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The U.S. Federal Reserve is alone among major central banks in having legislative mandates to achieve price stability and 'maximum employment.' (JIM YOUNG/JIM YOUNG/REUTERS)
The U.S. Federal Reserve is alone among major central banks in having legislative mandates to achieve price stability and 'maximum employment.' (JIM YOUNG/JIM YOUNG/REUTERS)

Economy Lab

Why the Fed may be ready to target inflation Add to ...

The U.S. Federal Reserve is ever so slowly leaving the Alan Greenspan era behind.



Mr. Greenspan, the former chairman, notoriously preferred obscurity over clarity -- he wasn’t known as the oracle for nothing.



This isn’t Ben Bernanke’s style. The current Fed chairman and former Princeton University professor is a long-time advocate of transparency. He favours inflation targeting, a position that Mr. Bernanke has been forced to muffle since taking over an institution that is so guarded in its communication that it only just this year instituted press conferences.



But it appears Mr. Bernanke might be making some headway, and maybe even had a breakthrough at last month’s meeting of the Fed’s policy committee.



“Most participants indicated that they favoured taking steps to increase further the transparency of monetary policy, including providing more information about the committee’s longer-run policy objectives and about the factors that influence the committee’s policy decisions,” the minutes of the Federal Open Markets Committee’s Sept. 20-21 meeting said.



Troy Davig, an economist at Barclays Capital in New York, takes this to mean that a formal U.S. inflation target is on the table.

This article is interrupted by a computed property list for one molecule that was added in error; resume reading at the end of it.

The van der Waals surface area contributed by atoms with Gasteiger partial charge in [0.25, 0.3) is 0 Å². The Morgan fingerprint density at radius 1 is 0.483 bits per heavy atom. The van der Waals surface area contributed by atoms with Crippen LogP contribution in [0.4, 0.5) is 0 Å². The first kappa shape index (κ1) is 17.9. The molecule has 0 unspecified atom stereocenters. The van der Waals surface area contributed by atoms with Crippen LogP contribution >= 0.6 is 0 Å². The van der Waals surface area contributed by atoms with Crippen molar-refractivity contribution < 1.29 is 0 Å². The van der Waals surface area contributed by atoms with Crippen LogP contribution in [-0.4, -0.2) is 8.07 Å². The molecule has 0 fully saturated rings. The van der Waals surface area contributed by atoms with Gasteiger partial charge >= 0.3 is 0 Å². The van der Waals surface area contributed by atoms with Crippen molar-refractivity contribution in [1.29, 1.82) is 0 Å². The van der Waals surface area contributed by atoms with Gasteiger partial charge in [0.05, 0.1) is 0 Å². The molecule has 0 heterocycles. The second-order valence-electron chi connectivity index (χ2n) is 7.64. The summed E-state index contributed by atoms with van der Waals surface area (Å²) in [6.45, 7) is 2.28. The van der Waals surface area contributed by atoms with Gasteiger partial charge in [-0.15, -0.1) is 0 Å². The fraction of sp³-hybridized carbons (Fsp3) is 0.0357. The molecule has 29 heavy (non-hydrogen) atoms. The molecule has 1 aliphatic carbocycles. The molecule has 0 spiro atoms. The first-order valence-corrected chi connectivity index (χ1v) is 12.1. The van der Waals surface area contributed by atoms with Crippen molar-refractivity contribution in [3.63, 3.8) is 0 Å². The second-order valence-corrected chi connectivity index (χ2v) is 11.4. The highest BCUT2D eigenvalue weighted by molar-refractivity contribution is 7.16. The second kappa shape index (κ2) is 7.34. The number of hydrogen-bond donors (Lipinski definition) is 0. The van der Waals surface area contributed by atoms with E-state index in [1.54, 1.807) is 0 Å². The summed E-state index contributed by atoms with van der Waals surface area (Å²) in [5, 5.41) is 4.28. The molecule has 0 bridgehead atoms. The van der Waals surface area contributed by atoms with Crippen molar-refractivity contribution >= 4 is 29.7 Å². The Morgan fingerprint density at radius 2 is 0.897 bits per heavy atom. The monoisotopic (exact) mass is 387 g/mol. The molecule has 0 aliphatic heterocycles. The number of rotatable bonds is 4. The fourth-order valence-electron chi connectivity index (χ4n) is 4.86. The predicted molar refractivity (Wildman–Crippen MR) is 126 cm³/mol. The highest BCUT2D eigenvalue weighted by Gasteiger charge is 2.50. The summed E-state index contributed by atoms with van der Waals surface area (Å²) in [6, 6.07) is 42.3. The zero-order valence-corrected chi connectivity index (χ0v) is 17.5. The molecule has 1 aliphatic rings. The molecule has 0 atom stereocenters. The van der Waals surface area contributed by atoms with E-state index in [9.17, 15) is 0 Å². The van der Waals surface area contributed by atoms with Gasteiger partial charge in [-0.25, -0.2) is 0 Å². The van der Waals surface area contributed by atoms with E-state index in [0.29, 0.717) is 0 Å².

The Fed is alone among major central banks in having legislative mandates to achieve price stability and “maximum employment.” (Most, including the Bank of Canada, are tasked only with controlling inflation.) Mr. Bernanke has indicated in the past that the Fed considers an unemployment rate in the neighborhood of 5.5 per cent to be consistent with its employment mandate. The Fed also is understood to aim for an annual inflation rate of about 2 per cent, like most central banks that target prices.



Yet these are only guidelines. They aren’t written anywhere, which makes reading the U.S. central bank a guessing game.



The Fed’s institutional resistance to transparency was evident in its conditional commitment to keep borrowing costs extremely low until the middle of 2013.



Providing an explicit time period for how long investors can reasonably expect low interest rates is the height of central bank transparency. It is stimulative because it gives investors and executives the confidence to spend money without the threat of a sudden jump in borrowing costs. The Bank of Canada used this policy to great effect during the financial crisis, promising to keep rates as low as possible for a set number of months so long as inflation remained in check. But the Fed only took a half step toward perfect clarity. That’s because policy makers opted against telling investors how to judge what might cause them to raise interest rates early. The Bank of Canada could rely on its inflation target. The Fed has no such target and has yet to offer one.



That may soon change.



The FOMC minutes state that “most” participants in the September meeting saw advantages in “being more transparent about the conditionality in the committee’s forward guidance by providing more information about the economic conditions to which the guidance refers.”



However, doubters remain. “Several” policy makers worried that any explicit statement on the 2013 commitment could be misread as the Fed’s longer term policy goals. The minutes imply that these people were overruled. A “number” of the FOMC members said they believed the information could be conveyed in a such a way that would avoid any misunderstanding, the minutes said.



This suggests that the Fed’s next policy measure will be simply to pull back the curtain.



Bank of Canada Governor Mark Carney said this summer that the Fed’s conditional pledge to keep interest rates exceptionally low through 2013 could amount to the equivalent of hundreds of billions of dollars in quantitative easing. That should appeal to an institution that has struggled to convince some politicians and investors of the efficacy of creating money to purchase financial assets. Talk, after all, is cheap.



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